Try to imagine you are your prospect. Would you actually be interested in the offer? Be very serious about this… even to the point that you’re overly critical, because people see so many offers these days that they’re desensitized to 99% of them that just aren’t exciting enough.

Once you’ve got a great list and a great offer, the rest will work itself out. Follow my rules and build your business gradually using Facebook!

Questions or Comments about getting clients using facebook as a photographer? Leave them in the section below!

  • Jenelle Trader Photography

    I know I’m commenting really late, I just found this article. My FB page likes are family, non-local friends, and other photographers. None of which need my services. How would you suggest getting local “likes”/clients?

    • http://www.photographybusinessriches.com/ Dane Bergen

      That’s alright Jenelle, I love comments no matter when they’re received!

      It’s very hard to target a specific area on Facebook (basically impossible) unless you’re paying for ads.

      I would suggest you make a small campaign on Facebook because it can be very cheap and effective at bringing in the exact type of clients you want liking your page.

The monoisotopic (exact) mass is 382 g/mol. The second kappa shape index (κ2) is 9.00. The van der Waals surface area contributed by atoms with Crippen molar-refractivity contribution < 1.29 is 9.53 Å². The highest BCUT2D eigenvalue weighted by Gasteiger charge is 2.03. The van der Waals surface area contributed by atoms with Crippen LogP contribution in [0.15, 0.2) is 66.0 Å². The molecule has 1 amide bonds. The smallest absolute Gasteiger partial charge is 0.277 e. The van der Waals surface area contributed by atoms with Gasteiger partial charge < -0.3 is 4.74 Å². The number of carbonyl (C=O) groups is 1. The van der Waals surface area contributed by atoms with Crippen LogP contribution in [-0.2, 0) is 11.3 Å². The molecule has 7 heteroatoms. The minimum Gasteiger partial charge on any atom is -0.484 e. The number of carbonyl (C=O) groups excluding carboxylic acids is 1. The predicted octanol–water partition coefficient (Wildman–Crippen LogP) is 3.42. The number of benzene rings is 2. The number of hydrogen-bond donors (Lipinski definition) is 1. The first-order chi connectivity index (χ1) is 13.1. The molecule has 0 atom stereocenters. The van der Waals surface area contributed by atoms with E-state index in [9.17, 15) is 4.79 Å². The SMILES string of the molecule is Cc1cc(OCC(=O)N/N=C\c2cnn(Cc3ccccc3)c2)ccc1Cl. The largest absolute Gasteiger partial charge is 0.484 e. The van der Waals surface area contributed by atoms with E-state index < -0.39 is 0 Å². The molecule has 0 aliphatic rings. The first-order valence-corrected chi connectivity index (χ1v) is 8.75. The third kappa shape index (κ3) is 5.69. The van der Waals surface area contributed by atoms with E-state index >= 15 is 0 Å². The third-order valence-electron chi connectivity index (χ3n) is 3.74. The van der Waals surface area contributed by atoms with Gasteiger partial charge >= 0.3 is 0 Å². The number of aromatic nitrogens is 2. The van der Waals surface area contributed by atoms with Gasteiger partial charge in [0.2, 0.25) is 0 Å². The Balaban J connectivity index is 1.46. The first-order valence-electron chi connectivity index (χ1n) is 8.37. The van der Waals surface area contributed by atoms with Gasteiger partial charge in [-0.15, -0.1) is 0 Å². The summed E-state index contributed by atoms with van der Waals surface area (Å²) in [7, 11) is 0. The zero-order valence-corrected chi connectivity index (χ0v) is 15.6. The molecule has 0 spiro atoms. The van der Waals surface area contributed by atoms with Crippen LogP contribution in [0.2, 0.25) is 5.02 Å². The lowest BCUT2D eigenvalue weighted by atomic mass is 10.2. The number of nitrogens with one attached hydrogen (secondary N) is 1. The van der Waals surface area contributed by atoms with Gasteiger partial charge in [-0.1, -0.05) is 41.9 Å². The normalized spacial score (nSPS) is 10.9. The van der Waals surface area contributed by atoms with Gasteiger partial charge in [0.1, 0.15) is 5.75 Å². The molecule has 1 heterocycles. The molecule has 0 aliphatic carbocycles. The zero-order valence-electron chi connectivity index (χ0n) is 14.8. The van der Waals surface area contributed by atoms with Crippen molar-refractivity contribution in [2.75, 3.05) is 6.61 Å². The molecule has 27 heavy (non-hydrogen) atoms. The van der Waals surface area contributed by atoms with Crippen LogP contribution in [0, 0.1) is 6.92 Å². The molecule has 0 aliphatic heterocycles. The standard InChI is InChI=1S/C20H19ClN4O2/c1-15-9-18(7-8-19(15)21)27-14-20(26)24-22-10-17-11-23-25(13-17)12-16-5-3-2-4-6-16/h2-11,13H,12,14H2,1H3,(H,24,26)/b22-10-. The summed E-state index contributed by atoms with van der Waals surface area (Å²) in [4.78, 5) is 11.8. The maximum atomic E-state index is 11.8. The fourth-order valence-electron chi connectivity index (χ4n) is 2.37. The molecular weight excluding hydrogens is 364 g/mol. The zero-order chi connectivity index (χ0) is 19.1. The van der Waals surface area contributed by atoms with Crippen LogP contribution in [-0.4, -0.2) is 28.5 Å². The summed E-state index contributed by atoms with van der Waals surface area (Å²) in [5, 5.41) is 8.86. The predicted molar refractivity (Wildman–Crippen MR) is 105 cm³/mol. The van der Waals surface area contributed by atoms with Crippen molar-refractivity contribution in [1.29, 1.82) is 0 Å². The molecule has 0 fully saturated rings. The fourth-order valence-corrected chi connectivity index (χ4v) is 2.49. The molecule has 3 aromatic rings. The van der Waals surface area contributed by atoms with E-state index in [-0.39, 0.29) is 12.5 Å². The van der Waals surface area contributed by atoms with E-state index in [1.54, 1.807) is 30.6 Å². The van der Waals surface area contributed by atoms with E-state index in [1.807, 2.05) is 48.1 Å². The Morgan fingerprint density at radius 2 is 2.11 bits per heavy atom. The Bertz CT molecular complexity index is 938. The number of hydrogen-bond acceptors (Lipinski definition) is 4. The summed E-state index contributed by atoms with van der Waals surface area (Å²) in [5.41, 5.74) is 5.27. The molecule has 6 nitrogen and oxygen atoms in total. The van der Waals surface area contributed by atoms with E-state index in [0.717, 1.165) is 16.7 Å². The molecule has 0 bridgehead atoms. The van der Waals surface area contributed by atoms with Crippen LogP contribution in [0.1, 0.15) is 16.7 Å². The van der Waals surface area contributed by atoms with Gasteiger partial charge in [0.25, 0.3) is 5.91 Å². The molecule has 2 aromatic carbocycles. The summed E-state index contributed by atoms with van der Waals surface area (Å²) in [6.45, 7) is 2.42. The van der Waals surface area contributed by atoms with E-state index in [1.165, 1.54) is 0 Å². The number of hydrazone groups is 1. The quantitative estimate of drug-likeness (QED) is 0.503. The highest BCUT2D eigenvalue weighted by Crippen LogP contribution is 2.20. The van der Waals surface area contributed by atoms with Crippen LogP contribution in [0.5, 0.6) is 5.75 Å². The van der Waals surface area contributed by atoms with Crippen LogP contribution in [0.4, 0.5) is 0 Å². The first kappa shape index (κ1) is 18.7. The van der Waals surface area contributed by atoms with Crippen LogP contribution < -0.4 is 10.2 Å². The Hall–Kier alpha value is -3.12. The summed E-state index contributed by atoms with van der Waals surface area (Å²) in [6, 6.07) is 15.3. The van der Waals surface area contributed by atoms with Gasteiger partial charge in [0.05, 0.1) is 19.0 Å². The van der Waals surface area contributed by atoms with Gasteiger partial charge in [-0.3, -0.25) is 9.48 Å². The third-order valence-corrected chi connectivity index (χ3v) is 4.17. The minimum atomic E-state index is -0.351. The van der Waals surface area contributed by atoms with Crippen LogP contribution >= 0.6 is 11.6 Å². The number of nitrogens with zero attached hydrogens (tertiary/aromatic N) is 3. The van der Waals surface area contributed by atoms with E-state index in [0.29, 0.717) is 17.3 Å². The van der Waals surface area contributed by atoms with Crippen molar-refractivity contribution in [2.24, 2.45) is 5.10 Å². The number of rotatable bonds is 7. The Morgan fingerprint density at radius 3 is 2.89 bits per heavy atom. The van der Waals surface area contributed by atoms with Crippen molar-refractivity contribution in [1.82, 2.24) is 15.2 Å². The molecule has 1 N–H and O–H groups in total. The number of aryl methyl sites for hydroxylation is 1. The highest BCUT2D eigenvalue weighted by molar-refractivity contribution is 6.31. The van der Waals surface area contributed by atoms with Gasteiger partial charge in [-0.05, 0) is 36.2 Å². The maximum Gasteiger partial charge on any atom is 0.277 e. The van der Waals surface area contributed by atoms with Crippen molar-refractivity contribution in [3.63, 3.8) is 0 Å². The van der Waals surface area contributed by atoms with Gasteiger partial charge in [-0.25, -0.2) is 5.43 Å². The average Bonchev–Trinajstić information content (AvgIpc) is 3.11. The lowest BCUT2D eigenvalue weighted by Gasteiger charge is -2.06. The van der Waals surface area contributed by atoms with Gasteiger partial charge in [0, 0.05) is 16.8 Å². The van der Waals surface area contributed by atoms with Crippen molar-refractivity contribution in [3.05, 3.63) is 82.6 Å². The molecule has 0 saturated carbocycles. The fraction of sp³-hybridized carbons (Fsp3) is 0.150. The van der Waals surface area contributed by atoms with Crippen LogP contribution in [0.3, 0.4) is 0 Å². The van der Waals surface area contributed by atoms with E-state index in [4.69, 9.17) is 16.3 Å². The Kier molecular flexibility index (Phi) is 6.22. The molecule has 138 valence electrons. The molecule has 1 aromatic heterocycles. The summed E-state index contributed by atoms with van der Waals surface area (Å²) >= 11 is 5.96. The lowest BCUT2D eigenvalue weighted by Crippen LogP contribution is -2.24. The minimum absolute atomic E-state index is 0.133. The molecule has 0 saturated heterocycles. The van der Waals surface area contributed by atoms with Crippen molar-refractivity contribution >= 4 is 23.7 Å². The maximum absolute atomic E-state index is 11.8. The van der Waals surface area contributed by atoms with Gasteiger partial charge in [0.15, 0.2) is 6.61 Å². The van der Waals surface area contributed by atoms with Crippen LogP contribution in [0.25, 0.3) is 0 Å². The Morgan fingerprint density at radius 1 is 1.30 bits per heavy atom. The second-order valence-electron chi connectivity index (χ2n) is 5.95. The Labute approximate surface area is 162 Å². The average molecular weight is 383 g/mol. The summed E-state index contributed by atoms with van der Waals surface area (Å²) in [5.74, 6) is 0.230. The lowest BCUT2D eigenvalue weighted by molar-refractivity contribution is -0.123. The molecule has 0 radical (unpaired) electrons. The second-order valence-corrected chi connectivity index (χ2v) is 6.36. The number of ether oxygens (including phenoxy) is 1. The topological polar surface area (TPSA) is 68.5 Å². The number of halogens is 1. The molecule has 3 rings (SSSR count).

Have a look at this webinar I did on Facebook ads – http://www.youtube.com/watch?v=T2oBV8WrBpg

      It should give you some ideas and help you to put your business in front of your prospects, and not your competition :)

  • Cheryl Lupton Campbell

    Hello, I hope I’m not too late to ask a question. I have been wanting to launch a photography business but am still honing my skills and just started shooting in manual mode. My only subjects for the past couple of years have been my 2 daughters. While I’ve taken some really great photos, I still need more practice. I plan to make a FB page for my business and invite my friends to like it. I also am considering an offer like this:

    In an effort to hone my skills as a photographer, I am offering free photo sessions for the next 30 days. Come be my model and let me capture the smiles of your family, kids, graduate, newly engaged couple, etc. The only cost to you will be your time and any prints you choose to order. A CD of your photos complete with editing is yours to keep.

    What do you think of this. I’ve read some places that if I offer my services for free, people will think I’m no good. Well at this point, I’m no pro but I know enough that they will get some really nice photos. Am I selling myself short?

    Thanks for your feedback!

    • http://www.photographybusinessriches.com/ Dane Bergen

      Hey Cheryl,

      I would recommend not saying the reason is to hone your skills as a photographer. Instead, simply say it’s an offer only available to your Facebook fans and that you believe they shouldn’t have to pay for a shot unless they think it’s absolutely stunning, which eliminates the possibility of paying for 20 shots, and getting only a few ‘keepers’, like with other photographers.

      It’s about finding a way to make yourself different from other photographers, as well as being able to justify the free shoot with a reason that seems valuable to the prospect.

      If you have any other questions, please let me know :)

You might also likeclose